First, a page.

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f the name Antonio Lopez doesn’t ring a bell, surely the clean lines and vibrant gestures of his work will.
After graduating from the prestigious High School of Art and Design, Lopez began his illustration career in earnest at the Fashion Institute of Technology in the 1960s.
Using resources like archive footage, photographs and animated iterations of Lopez’ iconic drawings, the film paints a loving portrait of a soul sorely missed, and an exciting time long gone by.
Andy was quiet and let things happen around him; Antonio created the things that happened.” magazine in 1973 celebrated the women Lopez had discovered and drawn, often playing a heavy hand in their future careers: Cathee Dahmen, Pat Cleveland, Eija Vehka Ajo, Patti D’Arbanville, Amina Warsuma, Carole La Brie (the first black model to grace the cover of ), Alva Chinn, Tina Chow, Jessica Lange – the list goes on.
“He was so far ahead of his time,” model Donna Jordan says in the film, “he was in another century.”The early ‘70s was a wild and exciting time, full of new energy, movement and ideas.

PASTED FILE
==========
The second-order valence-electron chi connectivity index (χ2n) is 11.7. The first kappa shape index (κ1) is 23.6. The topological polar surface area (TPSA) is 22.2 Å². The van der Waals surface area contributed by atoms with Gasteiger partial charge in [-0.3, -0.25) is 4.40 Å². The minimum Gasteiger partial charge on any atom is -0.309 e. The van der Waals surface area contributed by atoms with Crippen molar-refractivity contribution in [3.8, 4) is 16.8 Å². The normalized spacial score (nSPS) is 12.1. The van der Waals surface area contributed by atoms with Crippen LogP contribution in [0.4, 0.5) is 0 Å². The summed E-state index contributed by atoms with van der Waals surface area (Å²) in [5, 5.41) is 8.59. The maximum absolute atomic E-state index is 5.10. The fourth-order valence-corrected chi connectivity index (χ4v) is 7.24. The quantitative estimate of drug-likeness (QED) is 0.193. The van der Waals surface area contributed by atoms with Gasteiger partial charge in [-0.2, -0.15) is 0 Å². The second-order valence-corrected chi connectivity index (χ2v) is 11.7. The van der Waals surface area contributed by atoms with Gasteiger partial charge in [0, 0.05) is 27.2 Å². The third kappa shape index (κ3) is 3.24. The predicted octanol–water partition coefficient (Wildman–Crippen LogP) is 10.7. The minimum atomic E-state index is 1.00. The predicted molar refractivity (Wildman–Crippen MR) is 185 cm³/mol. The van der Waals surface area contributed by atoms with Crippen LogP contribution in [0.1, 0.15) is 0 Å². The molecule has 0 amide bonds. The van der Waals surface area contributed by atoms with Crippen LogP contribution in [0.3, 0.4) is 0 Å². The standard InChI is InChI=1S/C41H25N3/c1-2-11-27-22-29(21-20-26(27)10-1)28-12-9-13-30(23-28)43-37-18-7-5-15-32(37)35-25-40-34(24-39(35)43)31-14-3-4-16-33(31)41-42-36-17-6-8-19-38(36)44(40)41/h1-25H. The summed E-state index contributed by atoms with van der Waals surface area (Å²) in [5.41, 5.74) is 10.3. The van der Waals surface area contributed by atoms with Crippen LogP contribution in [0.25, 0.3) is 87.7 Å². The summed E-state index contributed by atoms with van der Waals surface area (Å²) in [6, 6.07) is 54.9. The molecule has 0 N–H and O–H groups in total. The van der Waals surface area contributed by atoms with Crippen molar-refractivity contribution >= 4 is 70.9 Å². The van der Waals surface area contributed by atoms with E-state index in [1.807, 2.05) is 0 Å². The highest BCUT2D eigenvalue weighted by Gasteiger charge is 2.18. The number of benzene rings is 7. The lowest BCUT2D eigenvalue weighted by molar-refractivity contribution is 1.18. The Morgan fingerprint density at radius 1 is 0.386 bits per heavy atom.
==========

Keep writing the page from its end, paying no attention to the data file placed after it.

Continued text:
, a film by director James Crump, is an intimate and vivid look at the most influential fashion illustrator of the 1970s, Antonio Lopez.
Charting the development of his talent and extraordinary group of friends and lovers, the documentary is a far more emotive and dazzling look at the fashion world than its more controlled – and sometimes dull – predecessors.
A seminal fashion illustrator who helped launch the careers of proto-supermodels Grace Jones and Jerry Hall, Lopez made his name during that brief, heady twilight between the sexual revolution of the 1960s and the AIDS crisis of the 1980s.
His ascension from New York’s burgeoning hippie culture to the runways of Paris and Milan is the focus a new portrait-documentary by director James Crump (Black White Gray: A Portrait of Sam Wagstaff and Robert Mapplethorpe).